Book Review: My Brief History by Stephen Hawking

My Brief History
Stephen Hawking

Rating: 4 out of 5.

I enjoyed reading this quick memoir by Stephen Hawking, the famous English theoretical physicist and cosmologist who made major contributions in theoretical physics. He was director of research at the Centre for Theoretical Cosmology at the University of Cambridge and the Lucasian Professor of Mathematics at the University of Cambridge. Hawking also wrote several popular science books and a series of children’s books with his daughter. One of his most successful books was the New York Times best seller, A Brief History of Time (1988), written for the general public. The 1991 biographical documentary film of the same name is a more in-depth look at Hawking’s life. Although his scientific theories were complex, he understood the universal interest in trying to comprehend our world and its beginnings. “I wanted to explain how far I felt we had come in our understanding of the universe: how we might be near finding a complete theory that would describe the universe and everything in it.”

Hawking was born in 1942, grew up and attended Oxford and Cambridge in England. When he was twenty-one, he was diagnosed with a slow-progressing motor neuron disease. At the time of his diagnosis, Hawking was already a big thinker, but he was also young man and not entirely focused on his studies. Facing an uncertain future, he determined to devote his professional life to research and theories about black holes, time travel and other advanced physics. He married twice and had three children. Hawking died in 2018 at the age of seventy-six after a long career and numerous prestigious awards and recognitions.

Because I’m not much of a science person, I worried that Hawking’s story would be too advanced, but I was pleased to find that, although some of the scientific chapters were more difficult to follow, I could still get a good general idea about his work and theories. The book also includes a lot of interesting pictures, providing a look at the person behind the science.

At 126 pages, this memoir is indeed brief, but I was interested in what he chose to include: the descriptions of his childhood and college days, and both of his marriages. He’s very matter-of-fact about these relationships with his family and was practical about his disability. I was impressed with how he adapted to his progressing disease, which caused many secondary health problems and ultimately left him paralyzed and unable to speak. His desire to contribute to the world despite these extreme challenges helps put our smaller problems in perspective.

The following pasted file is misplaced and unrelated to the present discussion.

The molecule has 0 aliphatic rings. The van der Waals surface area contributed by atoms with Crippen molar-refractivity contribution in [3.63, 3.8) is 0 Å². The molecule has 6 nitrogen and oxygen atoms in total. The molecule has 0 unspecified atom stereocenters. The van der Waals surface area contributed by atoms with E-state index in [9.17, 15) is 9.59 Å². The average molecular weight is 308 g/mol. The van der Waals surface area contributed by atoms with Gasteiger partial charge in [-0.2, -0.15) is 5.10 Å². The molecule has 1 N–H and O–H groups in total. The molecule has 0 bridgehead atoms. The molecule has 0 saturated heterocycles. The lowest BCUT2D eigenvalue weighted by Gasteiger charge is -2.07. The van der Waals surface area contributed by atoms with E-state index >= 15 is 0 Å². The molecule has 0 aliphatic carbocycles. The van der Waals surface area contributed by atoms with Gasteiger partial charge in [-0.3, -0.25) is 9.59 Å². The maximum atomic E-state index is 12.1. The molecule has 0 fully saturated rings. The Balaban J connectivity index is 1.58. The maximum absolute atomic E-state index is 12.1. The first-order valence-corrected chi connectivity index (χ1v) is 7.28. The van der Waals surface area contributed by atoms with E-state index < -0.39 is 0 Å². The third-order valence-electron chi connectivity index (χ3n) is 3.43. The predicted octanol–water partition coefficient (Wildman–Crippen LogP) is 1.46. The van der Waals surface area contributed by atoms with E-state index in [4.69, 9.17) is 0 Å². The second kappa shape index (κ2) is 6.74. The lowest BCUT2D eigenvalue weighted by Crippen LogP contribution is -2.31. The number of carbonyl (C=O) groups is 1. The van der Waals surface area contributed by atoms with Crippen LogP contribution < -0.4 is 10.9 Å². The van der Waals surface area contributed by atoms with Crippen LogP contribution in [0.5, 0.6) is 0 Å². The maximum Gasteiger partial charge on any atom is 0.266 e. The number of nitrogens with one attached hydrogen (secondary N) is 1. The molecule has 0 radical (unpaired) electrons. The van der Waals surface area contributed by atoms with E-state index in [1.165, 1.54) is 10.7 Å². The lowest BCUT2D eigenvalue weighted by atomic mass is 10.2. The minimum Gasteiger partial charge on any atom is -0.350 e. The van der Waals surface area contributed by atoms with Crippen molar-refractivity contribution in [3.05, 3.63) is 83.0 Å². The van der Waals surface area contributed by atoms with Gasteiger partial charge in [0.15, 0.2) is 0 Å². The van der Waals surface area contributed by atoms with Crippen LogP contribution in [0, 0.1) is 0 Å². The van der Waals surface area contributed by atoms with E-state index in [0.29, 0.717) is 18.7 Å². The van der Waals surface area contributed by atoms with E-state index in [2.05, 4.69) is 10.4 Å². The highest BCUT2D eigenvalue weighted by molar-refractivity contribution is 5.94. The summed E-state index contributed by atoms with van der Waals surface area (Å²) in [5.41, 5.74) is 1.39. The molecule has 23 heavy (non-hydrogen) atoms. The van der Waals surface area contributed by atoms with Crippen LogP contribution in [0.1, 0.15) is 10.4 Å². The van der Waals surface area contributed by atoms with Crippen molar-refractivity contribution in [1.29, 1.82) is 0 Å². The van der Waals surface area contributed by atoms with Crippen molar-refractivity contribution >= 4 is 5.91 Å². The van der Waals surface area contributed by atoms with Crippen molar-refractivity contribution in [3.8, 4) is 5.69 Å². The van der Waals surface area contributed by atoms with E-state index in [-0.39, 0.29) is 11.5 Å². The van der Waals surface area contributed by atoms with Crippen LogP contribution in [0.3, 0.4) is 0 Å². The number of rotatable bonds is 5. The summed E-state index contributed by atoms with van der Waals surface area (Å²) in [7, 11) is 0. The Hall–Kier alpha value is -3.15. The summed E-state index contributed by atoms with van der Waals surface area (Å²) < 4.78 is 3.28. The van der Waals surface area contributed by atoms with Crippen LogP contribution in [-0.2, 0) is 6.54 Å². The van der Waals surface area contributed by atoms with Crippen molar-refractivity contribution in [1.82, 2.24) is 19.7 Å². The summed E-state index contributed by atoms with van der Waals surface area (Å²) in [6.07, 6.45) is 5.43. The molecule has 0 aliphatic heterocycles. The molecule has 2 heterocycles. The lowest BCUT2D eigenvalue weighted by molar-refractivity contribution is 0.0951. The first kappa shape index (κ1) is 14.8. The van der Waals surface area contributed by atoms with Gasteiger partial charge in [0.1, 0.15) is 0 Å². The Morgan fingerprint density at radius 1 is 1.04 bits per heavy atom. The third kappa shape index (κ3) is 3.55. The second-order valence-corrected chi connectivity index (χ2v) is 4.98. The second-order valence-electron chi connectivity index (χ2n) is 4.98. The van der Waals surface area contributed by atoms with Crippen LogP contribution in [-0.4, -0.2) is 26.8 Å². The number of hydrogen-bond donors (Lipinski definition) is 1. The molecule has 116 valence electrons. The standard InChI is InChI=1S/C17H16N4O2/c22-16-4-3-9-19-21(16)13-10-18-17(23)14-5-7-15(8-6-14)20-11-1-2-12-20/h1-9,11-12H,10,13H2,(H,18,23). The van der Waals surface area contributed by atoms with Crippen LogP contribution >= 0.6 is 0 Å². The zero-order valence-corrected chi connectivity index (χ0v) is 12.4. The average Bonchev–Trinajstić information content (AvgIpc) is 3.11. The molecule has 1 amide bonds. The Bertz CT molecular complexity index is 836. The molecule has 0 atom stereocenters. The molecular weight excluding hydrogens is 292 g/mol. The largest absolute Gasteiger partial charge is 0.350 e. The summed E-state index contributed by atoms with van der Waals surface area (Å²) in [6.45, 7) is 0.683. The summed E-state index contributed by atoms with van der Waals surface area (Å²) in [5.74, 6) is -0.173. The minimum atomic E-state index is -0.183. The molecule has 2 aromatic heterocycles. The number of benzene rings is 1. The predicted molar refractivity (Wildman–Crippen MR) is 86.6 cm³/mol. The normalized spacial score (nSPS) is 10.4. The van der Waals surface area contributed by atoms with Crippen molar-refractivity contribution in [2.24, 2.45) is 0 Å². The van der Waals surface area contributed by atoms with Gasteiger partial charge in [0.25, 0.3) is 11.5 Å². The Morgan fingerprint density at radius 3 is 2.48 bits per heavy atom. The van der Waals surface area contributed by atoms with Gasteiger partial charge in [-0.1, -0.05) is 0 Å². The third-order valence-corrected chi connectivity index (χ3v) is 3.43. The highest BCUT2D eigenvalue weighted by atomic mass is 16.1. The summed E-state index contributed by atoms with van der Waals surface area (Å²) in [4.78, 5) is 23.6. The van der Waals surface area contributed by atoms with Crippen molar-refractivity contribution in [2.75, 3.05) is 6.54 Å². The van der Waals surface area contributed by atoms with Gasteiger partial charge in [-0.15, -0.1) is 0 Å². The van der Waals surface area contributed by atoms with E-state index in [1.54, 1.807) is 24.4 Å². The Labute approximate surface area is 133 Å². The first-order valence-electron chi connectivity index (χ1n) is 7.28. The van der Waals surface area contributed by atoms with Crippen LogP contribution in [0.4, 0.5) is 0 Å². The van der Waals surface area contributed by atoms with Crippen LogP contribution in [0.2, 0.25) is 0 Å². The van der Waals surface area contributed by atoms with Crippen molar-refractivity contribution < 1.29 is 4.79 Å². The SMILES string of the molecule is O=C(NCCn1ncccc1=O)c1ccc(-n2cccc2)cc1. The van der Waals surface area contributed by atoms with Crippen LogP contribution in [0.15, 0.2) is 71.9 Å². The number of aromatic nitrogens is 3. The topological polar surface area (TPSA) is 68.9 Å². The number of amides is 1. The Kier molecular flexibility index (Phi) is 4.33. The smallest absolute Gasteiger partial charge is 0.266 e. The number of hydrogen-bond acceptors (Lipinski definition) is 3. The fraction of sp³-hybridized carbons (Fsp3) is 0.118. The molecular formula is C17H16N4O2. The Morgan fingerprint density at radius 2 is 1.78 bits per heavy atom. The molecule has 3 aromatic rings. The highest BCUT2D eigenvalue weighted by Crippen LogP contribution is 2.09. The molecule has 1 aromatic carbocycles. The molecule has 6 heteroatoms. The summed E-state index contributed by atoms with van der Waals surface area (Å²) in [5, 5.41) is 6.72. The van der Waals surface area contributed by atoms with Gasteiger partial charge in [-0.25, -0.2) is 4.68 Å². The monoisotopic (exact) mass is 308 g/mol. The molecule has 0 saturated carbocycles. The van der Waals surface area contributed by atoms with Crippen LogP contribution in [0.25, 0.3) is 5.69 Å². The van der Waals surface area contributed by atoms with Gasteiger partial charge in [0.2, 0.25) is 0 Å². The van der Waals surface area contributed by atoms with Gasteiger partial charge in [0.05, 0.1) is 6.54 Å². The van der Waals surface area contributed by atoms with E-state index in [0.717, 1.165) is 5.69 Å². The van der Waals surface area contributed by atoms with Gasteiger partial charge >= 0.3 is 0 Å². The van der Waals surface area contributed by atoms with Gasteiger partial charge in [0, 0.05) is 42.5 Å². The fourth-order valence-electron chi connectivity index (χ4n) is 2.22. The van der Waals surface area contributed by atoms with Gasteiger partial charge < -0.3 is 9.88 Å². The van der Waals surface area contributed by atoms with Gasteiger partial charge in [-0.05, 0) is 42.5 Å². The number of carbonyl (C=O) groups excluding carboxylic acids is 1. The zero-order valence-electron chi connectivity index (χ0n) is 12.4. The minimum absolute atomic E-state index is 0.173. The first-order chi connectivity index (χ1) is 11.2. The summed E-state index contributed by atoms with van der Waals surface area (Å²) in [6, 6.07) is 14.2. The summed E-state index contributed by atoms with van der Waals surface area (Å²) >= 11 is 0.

I recommend My Brief History to readers who enjoy understanding a little bit about the great minds that have contributed to our world.

Thanks for visiting – come back soon!

18 thoughts on “Book Review: My Brief History by Stephen Hawking

  1. I’ve always seen Stephen Hawking seated on a wheelchair. How interesting that this book cover features him standing, right arm raised, maybe a metaphor for the expanse of his mind.

    1. I know, he certainly was. Not being very science-oriented, I didn’t know much about him. I was so impressed by his attitude towards his health and career. Definitely not a complainer.

      1. I liked the biopic, “Theory of Everything “ that came out some years back. You might want to check it out.

    1. Hi Donna – then I definitely think you’d like this. The reason I picked it out from the library was that for my job there, I was doing a display of books that people hadn’t checked out in a while. I thought this might be one of them but it turns out it was pretty popular. So I grabbed it for myself!

  2. Thank you, Barbara. I’m very interested in reading his autobio — Stephen Hawking is without a doubt one of the most extraordinary people to have been on this planet.

    1. Hi Jan – although it was a short book, I learned a lot about Hawking. It’s amazing how much someone can accomplish with so many challenges. Definitely an inspiration. Thank you for reading.

  3. Wonderful review, Barbara, and I love Marian’s comment and observation about the cover. I’m definitely going to read this. Thanks for sharing!

    1. Hi Lauren – I hope you enjoy it as much as I did – it’s definitely a fast read. I really liked seeing pictures of Hawking as a boy and young man. Thank you for stopping by 🙂

Comments are closed.